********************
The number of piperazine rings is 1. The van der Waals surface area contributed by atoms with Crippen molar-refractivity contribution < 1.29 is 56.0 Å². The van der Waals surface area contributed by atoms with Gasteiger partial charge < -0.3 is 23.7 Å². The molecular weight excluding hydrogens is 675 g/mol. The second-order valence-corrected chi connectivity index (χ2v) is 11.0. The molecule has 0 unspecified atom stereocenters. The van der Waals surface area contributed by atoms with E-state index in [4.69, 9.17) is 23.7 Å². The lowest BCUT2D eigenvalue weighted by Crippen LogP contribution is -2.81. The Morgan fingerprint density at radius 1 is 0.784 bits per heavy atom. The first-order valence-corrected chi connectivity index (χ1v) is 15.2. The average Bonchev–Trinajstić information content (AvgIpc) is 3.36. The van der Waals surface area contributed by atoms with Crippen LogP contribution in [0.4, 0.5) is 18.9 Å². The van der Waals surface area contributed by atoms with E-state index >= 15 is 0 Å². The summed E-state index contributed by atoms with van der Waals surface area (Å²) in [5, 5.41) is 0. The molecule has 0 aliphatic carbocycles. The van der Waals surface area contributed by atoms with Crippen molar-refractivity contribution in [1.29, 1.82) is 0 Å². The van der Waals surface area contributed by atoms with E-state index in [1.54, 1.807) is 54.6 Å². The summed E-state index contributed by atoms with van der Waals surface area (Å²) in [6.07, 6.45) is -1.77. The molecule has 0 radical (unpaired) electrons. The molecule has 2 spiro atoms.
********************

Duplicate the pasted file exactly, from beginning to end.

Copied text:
The number of piperazine rings is 1. The van der Waals surface area contributed by atoms with Crippen molar-refractivity contribution < 1.29 is 56.0 Å². The van der Waals surface area contributed by atoms with Gasteiger partial charge < -0.3 is 23.7 Å². The molecular weight excluding hydrogens is 675 g/mol. The second-order valence-corrected chi connectivity index (χ2v) is 11.0. The molecule has 0 unspecified atom stereocenters. The van der Waals surface area contributed by atoms with E-state index in [4.69, 9.17) is 23.7 Å². The lowest BCUT2D eigenvalue weighted by Crippen LogP contribution is -2.81. The Morgan fingerprint density at radius 1 is 0.784 bits per heavy atom. The first-order valence-corrected chi connectivity index (χ1v) is 15.2. The average Bonchev–Trinajstić information content (AvgIpc) is 3.36. The van der Waals surface area contributed by atoms with Crippen LogP contribution in [0.4, 0.5) is 18.9 Å². The van der Waals surface area contributed by atoms with E-state index >= 15 is 0 Å². The summed E-state index contributed by atoms with van der Waals surface area (Å²) in [5, 5.41) is 0. The molecule has 0 aliphatic carbocycles. The van der Waals surface area contributed by atoms with Crippen molar-refractivity contribution in [1.29, 1.82) is 0 Å². The van der Waals surface area contributed by atoms with E-state index in [1.54, 1.807) is 54.6 Å². The summed E-state index contributed by atoms with van der Waals surface area (Å²) in [6.07, 6.45) is -1.77. The molecule has 0 radical (unpaired) electrons. The molecule has 2 spiro atoms.